I love genuine niceness.
“But, Matt,” you say, “You’re a newspaper man. Aren’t you supposed to be sarcastic and cynical, not believing anything at face value?”
OK, normally you are right. But I have just witnessed something that has changed my view in many ways. I have seen a group of people who spent their summer doing something that was so incredible, so unbelievable, so nice.
On Aug. 14, 66 fraternity brothers from all across the country arrived in Washington having just completed a bike trip that started at San Francisco’s Golden Gate Bridge. For 67 days, these men of Pi Kappa Phi biked hundreds of miles in one of the hottest summers on record. The heat was so bad that the perspiration on their faces would evaporate minutes later, leaving a layer of salt they would have to peel off their skin each night.
They slept on wood floors in churches and schools. Worked so hard they sometimes fell asleep at the side of the road on a short break. Biked even when the weather forecasters told people to stay away from windows because of the intense heat.
But what was so incredible about this trip was what they did when they were not on their bikes. These men traveled across the country to work with people with disabilities. They played sports with them, hung out with them, danced with them. On their “friendship visits,” they brought a smile to tons of faces. And having each raised between $4,000 and $18,000, it was a little easier for these kids and adults to smile when they left.
They also educated. Having just biked for miles, these men put on puppet shows, teaching kids that people with disabilities are just like everyone else and deserve the same respect. These cyclists really made a difference.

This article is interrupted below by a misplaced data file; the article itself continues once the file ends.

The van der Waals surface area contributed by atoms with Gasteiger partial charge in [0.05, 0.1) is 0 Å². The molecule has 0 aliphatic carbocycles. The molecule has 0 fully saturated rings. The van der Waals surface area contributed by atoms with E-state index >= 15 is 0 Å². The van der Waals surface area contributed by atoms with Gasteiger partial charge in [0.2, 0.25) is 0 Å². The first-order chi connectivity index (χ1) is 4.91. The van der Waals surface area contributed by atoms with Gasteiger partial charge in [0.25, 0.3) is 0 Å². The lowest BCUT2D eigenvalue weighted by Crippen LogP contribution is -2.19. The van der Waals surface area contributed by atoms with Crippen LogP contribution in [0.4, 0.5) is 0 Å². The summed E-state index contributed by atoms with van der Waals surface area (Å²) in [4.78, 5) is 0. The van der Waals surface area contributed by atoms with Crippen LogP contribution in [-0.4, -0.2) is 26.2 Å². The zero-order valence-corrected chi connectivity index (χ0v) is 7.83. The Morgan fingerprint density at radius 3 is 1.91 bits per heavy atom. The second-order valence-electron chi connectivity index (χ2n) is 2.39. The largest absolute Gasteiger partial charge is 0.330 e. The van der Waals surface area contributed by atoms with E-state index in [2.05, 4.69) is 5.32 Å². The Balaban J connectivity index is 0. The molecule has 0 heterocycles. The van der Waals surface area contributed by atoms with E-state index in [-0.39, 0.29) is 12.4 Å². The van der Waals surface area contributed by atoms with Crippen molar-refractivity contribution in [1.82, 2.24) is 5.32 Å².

At their Washington arrival, I was able to meet some of these men and get to know why they participated. Few said it was the challenge of the biking, although they each enjoyed it, grueling as it was. These men, some of whom were making the trek for the second time, did it for the opportunity to help people. They spoke about how they got to know people, to learn about their hardships and to bring some levity to their lives.
The trip’s professor, while speaking at a dinner to celebrate the trip, said having a child is like planning a trip to Italy. But when a child is born with a disability, their parents, family and friends feel like they arrived in Holland, having expected to be in Italy. Holland is different – you need new guide books and meet new people. And although everyone is telling you how great Italy is, you still have to cope with having gone to Holland instead.
But what the “Journey of Hope” did for these people and their families was, in the middle of their trip to Holland, give them a short detour to Italy.
One of my closest friends, who completed this trip and raised $17,000, looked at me upon his arrival. Cramped into a skin-tight bicycle suit, his face red from the intense heat, his legs shaved so to minimize the damage if he fell off his bike; he just looked and smiled.
He was always a do-gooder, looking for that way to help those who might need it. A designated driver all through high school, just so others could drink. Active in his synagogue and the school’s theater department. The founder of a rock-climbing club. The kind of friend your parents always want an update on, because he was such a nice kid.
But having seen what he did this summer, I have more respect for him than I ever thought I could. I am amazed at what he accomplished and genuinely proud to be in his company. We joked that I need to note that I am his friend on my resume, because my association with him is maybe one of the smartest things I’ve ever done.
The day after the trip, he asked me a question that has stuck with me. He asked, after all that I had written, all that this paper had proven about the negative stereotypes of fraternity life, had seeing what these boys did change my view? Had I finally realized it wasn’t just about the parties, the alcohol and the women?
It most certainly did. I see now what I could not see before. I walked away from my weekend with him and his brothers, realizing that they believed they could change the world, and in many ways they did.
The “Journey of Hope” shows what we are all capable of doing – taking the opportunity to be nice, not for our own benefit, but for others. It doesn’t have to be through a fraternity, and you don’t need to bike around the country to make a difference. But if we all find a way to show we care, imagine what the outcome would be – on this campus, in the District, the country and the world.
No one who watched the slide show of the journey these brothers took left the room without being touched. I know I didn’t.
-The writer is Special Projects Editor of The GW Hatchet.</i?